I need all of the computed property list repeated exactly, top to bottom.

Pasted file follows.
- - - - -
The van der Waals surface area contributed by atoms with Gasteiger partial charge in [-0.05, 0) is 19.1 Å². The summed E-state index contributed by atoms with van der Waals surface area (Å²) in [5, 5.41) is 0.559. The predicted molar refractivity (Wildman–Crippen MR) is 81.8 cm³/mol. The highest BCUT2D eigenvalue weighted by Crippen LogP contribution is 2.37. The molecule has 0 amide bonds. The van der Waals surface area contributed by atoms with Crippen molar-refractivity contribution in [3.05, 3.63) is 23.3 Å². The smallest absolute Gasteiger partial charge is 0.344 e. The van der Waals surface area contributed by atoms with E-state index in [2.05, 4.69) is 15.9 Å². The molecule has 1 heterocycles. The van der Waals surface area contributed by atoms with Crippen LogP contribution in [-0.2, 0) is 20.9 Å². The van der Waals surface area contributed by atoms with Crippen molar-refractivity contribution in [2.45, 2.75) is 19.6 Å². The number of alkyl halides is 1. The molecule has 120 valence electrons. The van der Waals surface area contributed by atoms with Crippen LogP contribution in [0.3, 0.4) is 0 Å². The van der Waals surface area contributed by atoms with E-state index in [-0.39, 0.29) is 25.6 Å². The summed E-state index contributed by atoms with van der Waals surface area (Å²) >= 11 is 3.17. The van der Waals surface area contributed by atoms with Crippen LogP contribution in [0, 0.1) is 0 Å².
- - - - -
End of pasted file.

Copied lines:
The van der Waals surface area contributed by atoms with Gasteiger partial charge in [-0.05, 0) is 19.1 Å². The summed E-state index contributed by atoms with van der Waals surface area (Å²) in [5, 5.41) is 0.559. The predicted molar refractivity (Wildman–Crippen MR) is 81.8 cm³/mol. The highest BCUT2D eigenvalue weighted by Crippen LogP contribution is 2.37. The molecule has 0 amide bonds. The van der Waals surface area contributed by atoms with Crippen molar-refractivity contribution in [3.05, 3.63) is 23.3 Å². The smallest absolute Gasteiger partial charge is 0.344 e. The van der Waals surface area contributed by atoms with E-state index in [2.05, 4.69) is 15.9 Å². The molecule has 1 heterocycles. The van der Waals surface area contributed by atoms with Crippen LogP contribution in [-0.2, 0) is 20.9 Å². The van der Waals surface area contributed by atoms with Crippen molar-refractivity contribution in [2.45, 2.75) is 19.6 Å². The number of alkyl halides is 1. The molecule has 120 valence electrons. The van der Waals surface area contributed by atoms with Crippen LogP contribution in [0.3, 0.4) is 0 Å². The van der Waals surface area contributed by atoms with E-state index in [-0.39, 0.29) is 25.6 Å². The summed E-state index contributed by atoms with van der Waals surface area (Å²) >= 11 is 3.17. The van der Waals surface area contributed by atoms with Crippen LogP contribution in [0, 0.1) is 0 Å².